Diastasis recti and primary midline ventral hernia: the plastic surgery approach
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When a true hernia is encountered in the setting of rectus diastasis (RD), the hernia defect determines the appropriate treatment. Several decisions need to be made, such as whether to perform a minimally invasive or open procedure, what type of mesh to use, and the plane of mesh placement. However, it is the presence of the concomitant RD that determines the extent of mesh reinforcement beyond the hernia defect itself. This is critically important because hernia recurrence risk at the junction of the hernia defect and area of RD is very high if the RD is not adequately addressed at the time of hernia repair. The mesh must be inset, both superior to and inferior to the hernia, to stable soft tissue such as normal (non-attenuated) rectus complexes, subxiphoid tissue, or the terminal insertion of the rectus musculofascia in the suprapubic region. The plane of mesh placement is at the discretion of the surgeon based on individualized patient factors, case complexity, and their surgical...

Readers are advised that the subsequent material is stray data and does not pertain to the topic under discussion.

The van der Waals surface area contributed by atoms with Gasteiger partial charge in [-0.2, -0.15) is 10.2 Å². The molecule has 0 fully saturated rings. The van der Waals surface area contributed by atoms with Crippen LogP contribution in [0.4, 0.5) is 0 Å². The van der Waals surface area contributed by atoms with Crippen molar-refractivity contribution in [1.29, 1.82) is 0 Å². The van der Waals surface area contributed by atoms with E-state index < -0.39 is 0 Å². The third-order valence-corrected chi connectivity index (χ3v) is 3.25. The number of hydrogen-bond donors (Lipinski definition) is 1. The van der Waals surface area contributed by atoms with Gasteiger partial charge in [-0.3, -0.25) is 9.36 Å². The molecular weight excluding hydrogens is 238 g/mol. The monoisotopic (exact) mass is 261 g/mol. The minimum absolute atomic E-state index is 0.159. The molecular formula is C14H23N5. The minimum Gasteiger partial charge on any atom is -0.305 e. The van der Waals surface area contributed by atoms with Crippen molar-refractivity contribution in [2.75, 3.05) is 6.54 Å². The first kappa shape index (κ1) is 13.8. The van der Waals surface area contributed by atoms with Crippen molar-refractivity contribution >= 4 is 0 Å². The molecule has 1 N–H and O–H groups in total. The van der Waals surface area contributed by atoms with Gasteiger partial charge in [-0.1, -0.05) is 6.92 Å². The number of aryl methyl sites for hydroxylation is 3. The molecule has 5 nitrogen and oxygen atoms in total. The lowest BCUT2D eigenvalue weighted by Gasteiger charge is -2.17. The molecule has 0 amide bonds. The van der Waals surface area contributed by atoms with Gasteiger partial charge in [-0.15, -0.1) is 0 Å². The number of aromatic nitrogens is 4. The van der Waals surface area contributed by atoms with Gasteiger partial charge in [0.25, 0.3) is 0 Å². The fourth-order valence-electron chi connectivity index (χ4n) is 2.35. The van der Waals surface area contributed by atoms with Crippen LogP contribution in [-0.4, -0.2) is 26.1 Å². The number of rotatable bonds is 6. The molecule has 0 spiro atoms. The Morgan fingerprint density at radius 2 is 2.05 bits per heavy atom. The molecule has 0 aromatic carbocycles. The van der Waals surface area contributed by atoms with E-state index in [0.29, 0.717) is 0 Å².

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The authors do not have any conflicts of interest to disclose.
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This article does not contain any studies with human participants or animals performed by any of the authors.
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